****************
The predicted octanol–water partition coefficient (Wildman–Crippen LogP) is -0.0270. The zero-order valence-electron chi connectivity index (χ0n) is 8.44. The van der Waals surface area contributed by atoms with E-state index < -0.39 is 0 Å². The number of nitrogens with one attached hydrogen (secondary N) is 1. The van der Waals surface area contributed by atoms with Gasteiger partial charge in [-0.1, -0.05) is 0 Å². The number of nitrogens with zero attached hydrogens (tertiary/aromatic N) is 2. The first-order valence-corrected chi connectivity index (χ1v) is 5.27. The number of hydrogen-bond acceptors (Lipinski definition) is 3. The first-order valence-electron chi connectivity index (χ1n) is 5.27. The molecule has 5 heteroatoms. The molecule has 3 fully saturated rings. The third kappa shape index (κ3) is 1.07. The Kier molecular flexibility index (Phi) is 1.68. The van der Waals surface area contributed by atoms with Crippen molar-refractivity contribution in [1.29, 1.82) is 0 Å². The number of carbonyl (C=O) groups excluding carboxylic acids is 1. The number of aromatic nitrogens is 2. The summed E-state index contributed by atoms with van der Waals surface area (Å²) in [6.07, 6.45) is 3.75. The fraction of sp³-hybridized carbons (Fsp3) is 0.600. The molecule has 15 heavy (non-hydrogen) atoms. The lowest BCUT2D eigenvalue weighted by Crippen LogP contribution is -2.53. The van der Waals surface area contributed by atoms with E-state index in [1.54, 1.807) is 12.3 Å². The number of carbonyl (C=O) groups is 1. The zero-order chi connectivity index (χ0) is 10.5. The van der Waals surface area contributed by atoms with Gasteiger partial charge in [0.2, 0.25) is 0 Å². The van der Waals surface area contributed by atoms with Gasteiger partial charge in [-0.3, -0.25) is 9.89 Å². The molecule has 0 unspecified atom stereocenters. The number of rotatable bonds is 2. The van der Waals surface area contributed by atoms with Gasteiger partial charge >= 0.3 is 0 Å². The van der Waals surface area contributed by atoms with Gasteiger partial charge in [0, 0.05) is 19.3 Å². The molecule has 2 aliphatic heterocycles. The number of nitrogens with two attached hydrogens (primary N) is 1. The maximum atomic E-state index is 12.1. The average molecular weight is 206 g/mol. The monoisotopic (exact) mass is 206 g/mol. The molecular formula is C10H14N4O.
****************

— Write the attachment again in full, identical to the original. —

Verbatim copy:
The predicted octanol–water partition coefficient (Wildman–Crippen LogP) is -0.0270. The zero-order valence-electron chi connectivity index (χ0n) is 8.44. The van der Waals surface area contributed by atoms with E-state index < -0.39 is 0 Å². The number of nitrogens with one attached hydrogen (secondary N) is 1. The van der Waals surface area contributed by atoms with Gasteiger partial charge in [-0.1, -0.05) is 0 Å². The number of nitrogens with zero attached hydrogens (tertiary/aromatic N) is 2. The first-order valence-corrected chi connectivity index (χ1v) is 5.27. The number of hydrogen-bond acceptors (Lipinski definition) is 3. The first-order valence-electron chi connectivity index (χ1n) is 5.27. The molecule has 5 heteroatoms. The molecule has 3 fully saturated rings. The third kappa shape index (κ3) is 1.07. The Kier molecular flexibility index (Phi) is 1.68. The van der Waals surface area contributed by atoms with Crippen molar-refractivity contribution in [1.29, 1.82) is 0 Å². The number of carbonyl (C=O) groups excluding carboxylic acids is 1. The number of aromatic nitrogens is 2. The summed E-state index contributed by atoms with van der Waals surface area (Å²) in [6.07, 6.45) is 3.75. The fraction of sp³-hybridized carbons (Fsp3) is 0.600. The molecule has 15 heavy (non-hydrogen) atoms. The lowest BCUT2D eigenvalue weighted by Crippen LogP contribution is -2.53. The van der Waals surface area contributed by atoms with E-state index in [1.54, 1.807) is 12.3 Å². The number of carbonyl (C=O) groups is 1. The zero-order chi connectivity index (χ0) is 10.5. The van der Waals surface area contributed by atoms with Gasteiger partial charge in [0.2, 0.25) is 0 Å². The van der Waals surface area contributed by atoms with Gasteiger partial charge in [-0.3, -0.25) is 9.89 Å². The molecule has 0 unspecified atom stereocenters. The number of rotatable bonds is 2. The van der Waals surface area contributed by atoms with Gasteiger partial charge >= 0.3 is 0 Å². The van der Waals surface area contributed by atoms with Gasteiger partial charge in [0, 0.05) is 19.3 Å². The molecule has 2 aliphatic heterocycles. The number of nitrogens with two attached hydrogens (primary N) is 1. The maximum atomic E-state index is 12.1. The average molecular weight is 206 g/mol. The monoisotopic (exact) mass is 206 g/mol. The molecular formula is C10H14N4O.